103 14. Has your unit has participated in the Essentials of Care program? Yes/No a. Can you tell me about changes in your practice that are a result of your participation in the ttl program and those that are due to your unit s participation in the Essentials of Care program? b. Can you tell me about any other improvements you have implemented which are in line with relevant recommendations in Caring Together? 15. Have you read the Conceptual Framework for the Nursing/Midwifery Unit Manager Role? Yes/ No 16. Do you feel it accurately represents the purpose, capabilities and core functions of the N/MUM s role? Could you tell me more? 17. Has your participation in ttl led to a strengthening of your role as a N/MUM? How? 18. Has your participation in ttl led to any identifiable improvements in patient care and flow? How? 19. Has your participation in ttl led to a reduction in errors in your unit? By what percentage? Ho 20. Has your participation in ttl changed the way you feel about being a N/MUM? If so how? 21. Is there anything else you would like to say? 101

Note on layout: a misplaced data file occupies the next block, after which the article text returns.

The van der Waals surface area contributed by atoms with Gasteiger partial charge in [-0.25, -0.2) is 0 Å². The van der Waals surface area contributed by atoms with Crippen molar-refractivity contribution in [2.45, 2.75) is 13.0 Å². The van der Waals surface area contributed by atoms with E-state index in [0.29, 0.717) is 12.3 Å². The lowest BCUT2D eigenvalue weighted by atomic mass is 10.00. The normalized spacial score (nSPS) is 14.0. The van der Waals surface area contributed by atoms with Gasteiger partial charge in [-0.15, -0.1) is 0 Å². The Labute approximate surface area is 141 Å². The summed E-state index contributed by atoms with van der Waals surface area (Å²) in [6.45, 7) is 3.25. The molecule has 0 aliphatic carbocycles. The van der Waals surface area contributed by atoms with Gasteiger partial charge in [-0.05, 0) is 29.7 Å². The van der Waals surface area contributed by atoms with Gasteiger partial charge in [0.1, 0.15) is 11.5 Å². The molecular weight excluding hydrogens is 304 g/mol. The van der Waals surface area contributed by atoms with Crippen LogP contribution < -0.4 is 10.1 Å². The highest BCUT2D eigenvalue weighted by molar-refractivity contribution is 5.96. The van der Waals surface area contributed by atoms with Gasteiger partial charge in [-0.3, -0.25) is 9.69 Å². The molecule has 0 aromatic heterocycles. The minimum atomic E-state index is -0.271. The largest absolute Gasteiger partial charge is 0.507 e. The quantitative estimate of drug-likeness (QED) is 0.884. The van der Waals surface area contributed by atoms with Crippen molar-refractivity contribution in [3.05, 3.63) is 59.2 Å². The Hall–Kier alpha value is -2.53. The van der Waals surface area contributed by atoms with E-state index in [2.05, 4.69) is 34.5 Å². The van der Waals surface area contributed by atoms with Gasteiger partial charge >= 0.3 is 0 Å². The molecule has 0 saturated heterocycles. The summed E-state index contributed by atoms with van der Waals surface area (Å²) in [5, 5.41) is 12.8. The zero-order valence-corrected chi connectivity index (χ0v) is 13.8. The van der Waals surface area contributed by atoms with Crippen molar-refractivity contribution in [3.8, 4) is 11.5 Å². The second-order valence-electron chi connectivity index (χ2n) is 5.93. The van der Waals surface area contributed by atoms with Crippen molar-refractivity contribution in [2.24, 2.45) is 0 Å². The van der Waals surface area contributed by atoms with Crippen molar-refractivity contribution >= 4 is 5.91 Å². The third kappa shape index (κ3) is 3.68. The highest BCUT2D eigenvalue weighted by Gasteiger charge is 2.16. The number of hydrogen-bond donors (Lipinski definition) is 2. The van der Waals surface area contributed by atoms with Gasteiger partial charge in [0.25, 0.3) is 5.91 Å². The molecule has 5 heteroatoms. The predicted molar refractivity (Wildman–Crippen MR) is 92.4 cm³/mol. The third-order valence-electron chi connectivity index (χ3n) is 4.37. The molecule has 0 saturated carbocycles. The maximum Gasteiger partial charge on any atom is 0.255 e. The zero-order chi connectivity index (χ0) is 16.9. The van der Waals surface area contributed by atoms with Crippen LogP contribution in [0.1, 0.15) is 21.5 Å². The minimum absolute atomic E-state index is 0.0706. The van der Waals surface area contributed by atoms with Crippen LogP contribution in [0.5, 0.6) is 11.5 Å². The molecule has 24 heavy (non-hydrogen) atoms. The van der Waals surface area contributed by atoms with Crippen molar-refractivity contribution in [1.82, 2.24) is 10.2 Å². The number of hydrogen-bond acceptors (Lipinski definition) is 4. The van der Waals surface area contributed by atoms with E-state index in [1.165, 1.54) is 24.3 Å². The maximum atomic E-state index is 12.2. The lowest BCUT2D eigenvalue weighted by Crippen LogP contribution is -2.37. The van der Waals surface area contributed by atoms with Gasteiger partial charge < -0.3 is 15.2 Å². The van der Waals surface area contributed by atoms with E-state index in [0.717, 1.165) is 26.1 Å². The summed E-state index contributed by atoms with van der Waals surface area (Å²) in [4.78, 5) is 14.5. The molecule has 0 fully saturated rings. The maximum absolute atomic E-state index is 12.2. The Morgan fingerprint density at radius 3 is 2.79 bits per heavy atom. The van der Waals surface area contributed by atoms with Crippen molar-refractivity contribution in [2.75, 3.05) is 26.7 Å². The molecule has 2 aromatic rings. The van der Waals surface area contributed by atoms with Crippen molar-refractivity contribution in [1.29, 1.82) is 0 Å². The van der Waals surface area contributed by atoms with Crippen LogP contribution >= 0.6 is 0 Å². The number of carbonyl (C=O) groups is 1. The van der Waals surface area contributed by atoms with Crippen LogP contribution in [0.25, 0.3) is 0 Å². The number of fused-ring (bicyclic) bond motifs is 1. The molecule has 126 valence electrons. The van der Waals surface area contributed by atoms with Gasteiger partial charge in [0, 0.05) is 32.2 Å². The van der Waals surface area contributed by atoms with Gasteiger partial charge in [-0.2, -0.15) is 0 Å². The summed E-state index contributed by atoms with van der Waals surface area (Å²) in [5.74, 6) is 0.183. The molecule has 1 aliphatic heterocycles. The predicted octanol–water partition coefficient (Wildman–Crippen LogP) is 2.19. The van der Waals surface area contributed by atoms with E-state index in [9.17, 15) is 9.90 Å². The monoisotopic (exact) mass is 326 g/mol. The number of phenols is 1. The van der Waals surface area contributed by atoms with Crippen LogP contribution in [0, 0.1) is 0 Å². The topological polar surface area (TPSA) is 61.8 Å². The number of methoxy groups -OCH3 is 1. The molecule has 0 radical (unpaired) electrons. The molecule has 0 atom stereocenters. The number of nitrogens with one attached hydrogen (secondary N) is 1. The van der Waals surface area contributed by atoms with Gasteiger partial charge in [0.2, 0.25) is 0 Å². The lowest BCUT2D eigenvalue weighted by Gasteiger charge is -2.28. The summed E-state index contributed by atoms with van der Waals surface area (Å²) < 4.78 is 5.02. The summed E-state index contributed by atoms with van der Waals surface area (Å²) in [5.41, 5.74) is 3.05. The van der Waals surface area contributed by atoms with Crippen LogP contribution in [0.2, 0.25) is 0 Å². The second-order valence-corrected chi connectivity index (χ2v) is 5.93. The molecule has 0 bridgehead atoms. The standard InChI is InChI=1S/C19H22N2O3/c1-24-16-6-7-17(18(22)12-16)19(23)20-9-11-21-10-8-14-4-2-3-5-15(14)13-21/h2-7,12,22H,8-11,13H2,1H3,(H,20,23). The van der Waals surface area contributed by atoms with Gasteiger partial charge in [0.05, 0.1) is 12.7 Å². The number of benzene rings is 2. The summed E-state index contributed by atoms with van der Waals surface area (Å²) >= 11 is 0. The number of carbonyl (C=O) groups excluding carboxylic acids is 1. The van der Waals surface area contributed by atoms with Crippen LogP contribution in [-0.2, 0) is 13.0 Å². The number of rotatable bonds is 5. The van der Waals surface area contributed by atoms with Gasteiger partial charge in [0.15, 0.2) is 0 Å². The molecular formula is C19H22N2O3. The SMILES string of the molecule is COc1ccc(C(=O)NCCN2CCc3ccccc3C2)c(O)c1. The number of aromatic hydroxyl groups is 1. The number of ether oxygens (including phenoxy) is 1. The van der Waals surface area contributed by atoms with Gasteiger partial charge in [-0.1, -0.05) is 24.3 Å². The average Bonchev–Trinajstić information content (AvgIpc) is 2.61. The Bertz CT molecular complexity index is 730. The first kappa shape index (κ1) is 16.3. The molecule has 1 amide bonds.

104 8.1.2 N/MUMs manager interview schedule How many N/MUMs report to you? What level are the N/MUMs who report to you? In these first questions, I would like to ask you about your overall impressions of the take the lead project. 1. Can you tell me what you know about the ttl program? 2. Have any of your N/MUMs participated in ttl? a. Have you participated in ttl? 3. Do you know of any changes that your N/MUMs have made as result of their participation in the ttl program? a. If they answer YES ask: Can you please describe them and were they successful? b. If they answer NO ask: If they have not made any changes, could you tell me why you think they have not made any changes? 4. What do you think helped your or your N/MUMs implement the change successfully (Prompt: management support, staff support, other N/MUMS, resources). Has/have the NUM/s discussed any particular enablers or barriers to implementing changes? 5. Have the changes implemented so far proven to be sustainable? Why do you think this is so? 6. Can you tell me about any specific skills that you saw your N/MUMS develop as a result of taking part in ttl? a. Do you think your N/MUMS participation in ttl program has affected how they go about their day to day work of their units? b. Do you think that your N/MUMs participation in ttl has affected YOUR work? If so how? 7. Following each statement that I am about to make, I would like you to respond by answering, on a scale of one to five. Please give your immediate response. Thinking about units where the N/MUMs have undertaken the ttl modules has: 102